This transformation in local identity highlights one of its primary features, which applies to every identity — that identities can change in their meaning, significance and expression over time. The first major change in the importance and meaning of local identity resulted from several external economic and social forces that began in the 1960s, which were viewed by local people as detrimental to their quality of life.

They included the expansion of tourism as it became the dominant industry in Hawaii, the arrival of newcomers from the continent after statehood such that whites became the largest group in the islands, and greatly increased immigration of Filipinos and Koreans following passage of the 1965 Immigration Act.

Screenshot of Obama Local Style Surf Shave Ice Slippers Crazy T-Shirts
Cultural notions of local identity, especially in the popular media, often invoke trivial aspects, such as eating shave ice or wearing rubber slippers, which anyone can do, including tourists. (Screenshot: Obama Local Style Surf Shave Ice Slippers Crazy Shirts 2009.)

Consequently in the 1970s, local identity evolved to organize and represent the efforts of local people to maintain control of the political and economic future of Hawaii from those outside forces. This new meaning of local was evident in community struggles against development initiatives, such as in Kalama Valley and Waiahole and Waikane Valleys and, as Ben Lowenthal notes, in the notion of Palaka Power at the 1978 Constitutional Convention.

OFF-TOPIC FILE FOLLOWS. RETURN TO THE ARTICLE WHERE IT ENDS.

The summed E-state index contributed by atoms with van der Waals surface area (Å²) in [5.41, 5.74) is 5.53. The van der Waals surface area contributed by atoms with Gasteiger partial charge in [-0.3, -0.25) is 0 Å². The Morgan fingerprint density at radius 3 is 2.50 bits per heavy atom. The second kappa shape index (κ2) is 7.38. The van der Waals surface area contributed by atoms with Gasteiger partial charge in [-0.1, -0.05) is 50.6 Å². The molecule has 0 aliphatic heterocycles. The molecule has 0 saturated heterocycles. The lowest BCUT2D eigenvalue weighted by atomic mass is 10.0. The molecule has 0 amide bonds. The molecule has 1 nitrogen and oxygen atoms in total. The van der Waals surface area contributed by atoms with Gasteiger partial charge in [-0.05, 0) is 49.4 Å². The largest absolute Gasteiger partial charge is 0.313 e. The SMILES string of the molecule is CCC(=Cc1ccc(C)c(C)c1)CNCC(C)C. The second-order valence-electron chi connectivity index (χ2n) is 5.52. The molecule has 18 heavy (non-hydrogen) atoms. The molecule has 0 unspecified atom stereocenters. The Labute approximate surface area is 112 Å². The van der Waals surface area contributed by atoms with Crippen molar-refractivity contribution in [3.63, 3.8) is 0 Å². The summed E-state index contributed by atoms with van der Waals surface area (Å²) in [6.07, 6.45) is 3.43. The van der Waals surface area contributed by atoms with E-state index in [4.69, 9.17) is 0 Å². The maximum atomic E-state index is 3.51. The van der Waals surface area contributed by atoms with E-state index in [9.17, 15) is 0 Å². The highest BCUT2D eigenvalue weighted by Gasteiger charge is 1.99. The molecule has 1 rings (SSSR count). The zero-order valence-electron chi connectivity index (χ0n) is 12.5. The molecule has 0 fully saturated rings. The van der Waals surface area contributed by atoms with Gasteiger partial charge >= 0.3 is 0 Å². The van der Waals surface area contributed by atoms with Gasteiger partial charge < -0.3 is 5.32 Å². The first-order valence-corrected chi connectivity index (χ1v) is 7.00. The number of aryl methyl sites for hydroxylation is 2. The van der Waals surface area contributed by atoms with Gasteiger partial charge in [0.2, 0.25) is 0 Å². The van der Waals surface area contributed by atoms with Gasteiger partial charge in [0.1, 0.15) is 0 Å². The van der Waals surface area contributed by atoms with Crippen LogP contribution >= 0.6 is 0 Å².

Unfortunately, this vital element of local identity, which might be called local community advocacy, has declined in expression since the 1990s as the external forces of development and change, including foreign investment, have overwhelmed the islands and their people and have been joined by the economic and cultural globalization of Hawaii.

As for other contemporary expressions of local identity, one of the most unfortunate is anti-haole and anti-Micronesian racism and violence.

Some might say that such globalization has a much longer history in Hawaii, but I’m thinking particularly of the arrival of the big-box retail outlets, such as Walmart, Costco, Best Buy and so forth, all of much more recent origin. One can also add the glitzy transformations since the 1990s at Ala Moana Center, which has been globalized by the same upscale department stores and designer boutiques that can be found across urban and suburban America.

Local identity and culture continue as minimal expressions of resistance to the ongoing globalization of Hawaii but, in contrast to the 1970s, is largely unorganized. Instead, driven by an expanding sense of powerlessness to control the economic and political future of the islands and their own fate, local people have been leaving, to the extent that the state population has declined for seven consecutive years

As for other contemporary expressions of local identity, one of the most unfortunate is anti-haole and anti-Micronesian racism and violence. A misguided emphasis on being local, what can be termed local chauvinism, underlies the racist actions and attitudes toward both groups, who are perceived as cultural and social outsiders to Hawaii and hence non-local. 

Rather than being inclusive, as popularly believed, local identity maintains boundaries in relation to non-local groups and forces. The latter include haoles, immigrants, military, tourists, foreign investors, and most recently, globalization. 

Shopping malls like the Ala Moana Center are emblematic of the forces of globalization that arrived in Hawaii via the U.S. mainland and elsewhere. (Cory Lum/Civil Beat/2025)

A less recent change concerning local identity is the argument advanced by the late sovereignty leader Haunani-Kay Trask that local is an identity embraced by Asian settlers, particularly Japanese and Chinese, to obscure their complicity with haoles in the ongoing oppression of Native Hawaiians. Affirming a shared local identity with kanaka is a means for those two groups to blame haoles alone for the persisting colonial subordination of Native Hawaiians in their homeland.